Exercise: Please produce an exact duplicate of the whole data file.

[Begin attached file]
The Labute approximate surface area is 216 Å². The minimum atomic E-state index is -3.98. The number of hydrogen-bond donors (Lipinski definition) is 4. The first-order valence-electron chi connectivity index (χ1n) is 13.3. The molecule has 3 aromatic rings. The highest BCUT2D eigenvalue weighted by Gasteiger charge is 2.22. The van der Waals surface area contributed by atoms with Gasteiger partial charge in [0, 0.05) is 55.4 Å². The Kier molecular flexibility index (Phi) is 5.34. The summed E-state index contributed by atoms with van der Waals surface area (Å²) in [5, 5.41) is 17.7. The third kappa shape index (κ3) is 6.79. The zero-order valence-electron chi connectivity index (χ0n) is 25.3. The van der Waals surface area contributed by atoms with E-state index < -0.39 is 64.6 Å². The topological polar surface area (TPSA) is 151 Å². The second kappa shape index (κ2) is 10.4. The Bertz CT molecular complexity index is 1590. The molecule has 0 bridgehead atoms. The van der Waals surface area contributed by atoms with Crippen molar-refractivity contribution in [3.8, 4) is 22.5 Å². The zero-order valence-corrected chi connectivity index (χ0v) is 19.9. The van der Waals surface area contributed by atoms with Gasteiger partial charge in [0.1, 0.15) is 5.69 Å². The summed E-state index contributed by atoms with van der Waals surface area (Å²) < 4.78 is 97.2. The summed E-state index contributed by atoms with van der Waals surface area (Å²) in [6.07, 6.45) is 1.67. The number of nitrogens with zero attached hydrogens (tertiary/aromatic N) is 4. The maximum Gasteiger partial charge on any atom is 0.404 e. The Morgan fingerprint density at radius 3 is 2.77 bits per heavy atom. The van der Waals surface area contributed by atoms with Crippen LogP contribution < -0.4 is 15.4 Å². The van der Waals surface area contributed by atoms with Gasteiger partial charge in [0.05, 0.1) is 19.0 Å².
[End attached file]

The Labute approximate surface area is 216 Å². The minimum atomic E-state index is -3.98. The number of hydrogen-bond donors (Lipinski definition) is 4. The first-order valence-electron chi connectivity index (χ1n) is 13.3. The molecule has 3 aromatic rings. The highest BCUT2D eigenvalue weighted by Gasteiger charge is 2.22. The van der Waals surface area contributed by atoms with Gasteiger partial charge in [0, 0.05) is 55.4 Å². The Kier molecular flexibility index (Phi) is 5.34. The summed E-state index contributed by atoms with van der Waals surface area (Å²) in [5, 5.41) is 17.7. The third kappa shape index (κ3) is 6.79. The zero-order valence-electron chi connectivity index (χ0n) is 25.3. The van der Waals surface area contributed by atoms with E-state index < -0.39 is 64.6 Å². The topological polar surface area (TPSA) is 151 Å². The second kappa shape index (κ2) is 10.4. The Bertz CT molecular complexity index is 1590. The molecule has 0 bridgehead atoms. The van der Waals surface area contributed by atoms with Crippen molar-refractivity contribution in [3.8, 4) is 22.5 Å². The zero-order valence-corrected chi connectivity index (χ0v) is 19.9. The van der Waals surface area contributed by atoms with Gasteiger partial charge in [0.1, 0.15) is 5.69 Å². The summed E-state index contributed by atoms with van der Waals surface area (Å²) < 4.78 is 97.2. The summed E-state index contributed by atoms with van der Waals surface area (Å²) in [6.07, 6.45) is 1.67. The number of nitrogens with zero attached hydrogens (tertiary/aromatic N) is 4. The maximum Gasteiger partial charge on any atom is 0.404 e. The Morgan fingerprint density at radius 3 is 2.77 bits per heavy atom. The van der Waals surface area contributed by atoms with Crippen LogP contribution < -0.4 is 15.4 Å². The van der Waals surface area contributed by atoms with Gasteiger partial charge in [0.05, 0.1) is 19.0 Å².